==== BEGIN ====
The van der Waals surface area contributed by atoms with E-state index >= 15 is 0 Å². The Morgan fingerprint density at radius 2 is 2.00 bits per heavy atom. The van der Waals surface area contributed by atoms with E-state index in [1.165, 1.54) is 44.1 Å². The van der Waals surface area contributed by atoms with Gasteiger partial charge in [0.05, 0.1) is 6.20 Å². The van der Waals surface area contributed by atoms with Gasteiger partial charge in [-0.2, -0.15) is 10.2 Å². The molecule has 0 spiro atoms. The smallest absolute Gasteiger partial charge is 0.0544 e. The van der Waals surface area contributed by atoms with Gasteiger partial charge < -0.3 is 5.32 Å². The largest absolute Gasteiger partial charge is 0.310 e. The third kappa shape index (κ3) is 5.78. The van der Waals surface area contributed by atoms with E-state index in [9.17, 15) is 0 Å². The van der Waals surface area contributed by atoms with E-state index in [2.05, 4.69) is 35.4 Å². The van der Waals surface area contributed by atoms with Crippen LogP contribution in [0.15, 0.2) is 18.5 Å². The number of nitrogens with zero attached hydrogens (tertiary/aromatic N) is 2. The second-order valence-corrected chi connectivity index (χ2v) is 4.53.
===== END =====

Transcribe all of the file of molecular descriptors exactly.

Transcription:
The van der Waals surface area contributed by atoms with E-state index >= 15 is 0 Å². The Morgan fingerprint density at radius 2 is 2.00 bits per heavy atom. The van der Waals surface area contributed by atoms with E-state index in [1.165, 1.54) is 44.1 Å². The van der Waals surface area contributed by atoms with Gasteiger partial charge in [0.05, 0.1) is 6.20 Å². The van der Waals surface area contributed by atoms with Gasteiger partial charge in [-0.2, -0.15) is 10.2 Å². The molecule has 0 spiro atoms. The smallest absolute Gasteiger partial charge is 0.0544 e. The van der Waals surface area contributed by atoms with Gasteiger partial charge < -0.3 is 5.32 Å². The largest absolute Gasteiger partial charge is 0.310 e. The third kappa shape index (κ3) is 5.78. The van der Waals surface area contributed by atoms with E-state index in [9.17, 15) is 0 Å². The van der Waals surface area contributed by atoms with E-state index in [2.05, 4.69) is 35.4 Å². The van der Waals surface area contributed by atoms with Crippen LogP contribution in [0.15, 0.2) is 18.5 Å². The number of nitrogens with zero attached hydrogens (tertiary/aromatic N) is 2. The second-order valence-corrected chi connectivity index (χ2v) is 4.53.